Leadership is one of the most discussed topics in management. However, there are few leaders as such, and they rarely speak out about it themselves, because they are engaged in their direct business of managing people.

Leadership is knowing how things should be done and helping people to realize their abilities.

Experience in the staffing market shows how few organizations help their employees achieve their potential. The main reason is old-fashioned leadership practices and a fear and reluctance to encourage leaders. One reason is the myths surrounding the concept.

A myth is something that is false but is believed to be true. Unfortunately, the myths outlined below often prevent savvy managers from proving themselves in time. I will try to articulate some of these false beliefs.

Myth 1: Leadership is a rare gift given to a few

Many people believe that leaders are born, not made. This is not true. More true is the aphorism “Leadership cannot be taught, it can only be learned. So, it is possible after all! Many more people than are thought to have the potential to become good organizers. Like most skills, leadership takes time, practice, and work on mistakes. A key quality that makes people leaders is the ability to care about others. Agree that this is not a unique quality. The second quality is a sense of purpose, of mission. A leader outlines a goal and indicates where to go. The question is whether others will follow him or chase him…

Myth 2: A leader must be charismatic

Yes, many leaders are charismatic, that is, they have some exceptional personal qualities and authority. However, upon close examination, it turns out that most successful leaders are not. Most of the world-renowned personalities have flaws and problems. Social skills are more important to a leader than technical skills. What makes you charismatic and charming is your cause and mission. Not the other way around.

Of course, a charismatic leader uses fewer resources to get results. However, the administrative management system also works well, especially in technical productions. On the other hand, a charismatic leadership system is more fragile because it has one person at the center. If something were to happen to that person, the system could fall apart.

Myth 3: Effective leadership is based on control, coercion, and manipulation

Not at all. The most effective leadership is based on personal example, the ability to inspire, respect, and the ability to make quick decisions.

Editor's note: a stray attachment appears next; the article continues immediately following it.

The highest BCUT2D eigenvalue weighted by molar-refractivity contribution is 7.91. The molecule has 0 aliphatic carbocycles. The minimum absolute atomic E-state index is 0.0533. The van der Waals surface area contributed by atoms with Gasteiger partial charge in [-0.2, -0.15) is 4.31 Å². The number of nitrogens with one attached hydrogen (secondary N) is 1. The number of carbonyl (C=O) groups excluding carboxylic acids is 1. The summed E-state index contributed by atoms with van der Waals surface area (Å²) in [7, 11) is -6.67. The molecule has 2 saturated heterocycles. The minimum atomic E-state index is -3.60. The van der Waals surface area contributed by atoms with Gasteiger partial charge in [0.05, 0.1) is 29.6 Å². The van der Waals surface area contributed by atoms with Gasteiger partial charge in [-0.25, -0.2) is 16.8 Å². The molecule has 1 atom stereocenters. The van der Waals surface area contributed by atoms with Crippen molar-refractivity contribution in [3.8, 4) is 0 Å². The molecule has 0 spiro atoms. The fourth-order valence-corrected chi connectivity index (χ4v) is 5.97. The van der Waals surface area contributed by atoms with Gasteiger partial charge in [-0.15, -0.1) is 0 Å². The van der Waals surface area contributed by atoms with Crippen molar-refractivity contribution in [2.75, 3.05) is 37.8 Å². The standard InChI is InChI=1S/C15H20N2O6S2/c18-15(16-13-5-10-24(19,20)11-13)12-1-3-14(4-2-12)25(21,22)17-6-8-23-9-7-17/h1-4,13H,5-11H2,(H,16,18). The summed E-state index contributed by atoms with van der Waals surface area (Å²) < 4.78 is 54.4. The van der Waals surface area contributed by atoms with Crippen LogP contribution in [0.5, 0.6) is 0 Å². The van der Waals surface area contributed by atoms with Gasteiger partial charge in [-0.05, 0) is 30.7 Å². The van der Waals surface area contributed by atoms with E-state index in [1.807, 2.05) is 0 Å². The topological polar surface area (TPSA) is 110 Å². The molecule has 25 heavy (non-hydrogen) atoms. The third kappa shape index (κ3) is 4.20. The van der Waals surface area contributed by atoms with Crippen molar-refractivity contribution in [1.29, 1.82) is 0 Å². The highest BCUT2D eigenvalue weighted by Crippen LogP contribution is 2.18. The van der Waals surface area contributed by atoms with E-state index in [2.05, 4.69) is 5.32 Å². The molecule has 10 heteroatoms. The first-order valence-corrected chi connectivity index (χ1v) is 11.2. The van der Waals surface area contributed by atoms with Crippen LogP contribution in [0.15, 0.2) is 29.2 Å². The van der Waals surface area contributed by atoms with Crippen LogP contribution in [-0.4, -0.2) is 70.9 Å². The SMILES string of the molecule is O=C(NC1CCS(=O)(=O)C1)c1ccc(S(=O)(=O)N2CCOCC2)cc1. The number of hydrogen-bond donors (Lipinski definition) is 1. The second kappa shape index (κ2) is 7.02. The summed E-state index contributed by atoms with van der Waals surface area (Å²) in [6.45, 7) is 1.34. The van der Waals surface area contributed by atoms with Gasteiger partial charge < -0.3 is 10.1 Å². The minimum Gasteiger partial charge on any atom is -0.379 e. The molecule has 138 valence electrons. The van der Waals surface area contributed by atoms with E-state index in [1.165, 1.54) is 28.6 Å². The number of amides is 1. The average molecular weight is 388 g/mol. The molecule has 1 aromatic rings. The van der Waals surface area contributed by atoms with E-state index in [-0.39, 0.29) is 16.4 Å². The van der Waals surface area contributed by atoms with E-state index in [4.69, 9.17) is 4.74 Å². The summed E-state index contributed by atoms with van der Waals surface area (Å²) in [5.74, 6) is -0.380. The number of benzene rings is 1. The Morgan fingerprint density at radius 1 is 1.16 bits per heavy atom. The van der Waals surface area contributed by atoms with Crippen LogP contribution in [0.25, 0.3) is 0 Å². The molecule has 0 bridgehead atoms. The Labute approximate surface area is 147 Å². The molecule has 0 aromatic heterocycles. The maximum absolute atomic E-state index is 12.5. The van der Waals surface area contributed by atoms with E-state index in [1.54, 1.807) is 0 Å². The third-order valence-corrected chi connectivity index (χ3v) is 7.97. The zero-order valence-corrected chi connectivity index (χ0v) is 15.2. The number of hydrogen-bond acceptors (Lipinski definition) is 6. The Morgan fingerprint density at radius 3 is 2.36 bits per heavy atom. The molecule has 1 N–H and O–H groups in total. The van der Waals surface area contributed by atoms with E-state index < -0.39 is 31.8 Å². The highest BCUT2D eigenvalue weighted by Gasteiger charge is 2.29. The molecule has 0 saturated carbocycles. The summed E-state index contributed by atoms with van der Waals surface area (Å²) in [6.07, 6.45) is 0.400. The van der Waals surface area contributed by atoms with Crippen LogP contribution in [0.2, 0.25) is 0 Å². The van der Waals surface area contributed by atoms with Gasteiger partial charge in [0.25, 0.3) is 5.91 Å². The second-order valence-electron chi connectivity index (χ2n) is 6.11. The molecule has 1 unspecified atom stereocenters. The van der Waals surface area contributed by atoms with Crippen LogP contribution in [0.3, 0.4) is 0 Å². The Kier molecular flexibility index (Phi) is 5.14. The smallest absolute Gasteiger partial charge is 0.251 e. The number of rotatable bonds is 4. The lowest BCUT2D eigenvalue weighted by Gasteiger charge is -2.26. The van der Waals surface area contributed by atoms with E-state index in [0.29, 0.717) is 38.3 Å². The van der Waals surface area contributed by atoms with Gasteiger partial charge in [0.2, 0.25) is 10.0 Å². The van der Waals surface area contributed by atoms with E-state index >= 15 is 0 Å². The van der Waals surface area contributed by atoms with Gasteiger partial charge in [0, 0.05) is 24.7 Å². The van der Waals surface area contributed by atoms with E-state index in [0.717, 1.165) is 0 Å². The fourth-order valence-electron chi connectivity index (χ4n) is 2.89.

Leadership works more for the future than the past. “The leader is the one you follow where you wouldn’t dare go yourself.” The main functions of a leader are Save and Preserve, Nourish and Comfort, Judge and Guide. And they are based on basic human instincts: self-preservation and survival.

People follow a leader because they share his vision and purpose…

A good leader helps people become better than they are. He creates a work environment that attracts, keeps, and motivates workers.

Myth 4: A leader is a person of high position/rank/title/title

True leadership is not based on position. It is based on performance, effectiveness, and capability. Many of us have witnessed when “leaders” are simply assigned to these roles, demoralizing people and damaging the business. The best companies try to identify and grow as many leaders as possible. “Gore & Associates practices ‘natural leadership by example.’ They don’t appoint leaders. They let them come out on their own. People are drawn to those whom they respect, who can be an example, from whom they can learn and whom they can emulate.

Myth 5: Good leaders have a higher level of education than other people

There is no correlation between the number of degrees, their prestige, and the level of leadership qualities. When it comes to leading people, the best teacher is only experience; the best engine is the will.

As they say – formal education will allow you to earn your living; self-education will bring you money, and the will – power. As we know, the most famous gurus of business and politics did not always even graduate from university. They believed that “business schools build wonderful models of a non-existent world” (P. Drucker). Teaching is the study of rules. Experience is the study of exceptions. Great leaders make their own rules.

Conclusion

The best leadership development programs are in modern armies in developed countries. There you always start at the bottom. Gradually you move higher and are carefully evaluated. Your level of responsibility expands only as your experience increases. Experience follows weeks and months of formal training and coaching.

The unique test for true leaders is the time spent on the front lines, in combat areas. It is there that one learns at an accelerated pace how to manage interrelationships and conflicts. Manage the balance between the common goal and individual needs. War, unfortunately, quickly puts everyone in their place in life.

The Army model of leadership development is certainly not perfect, but it is still an unattainable model for most peace organizations.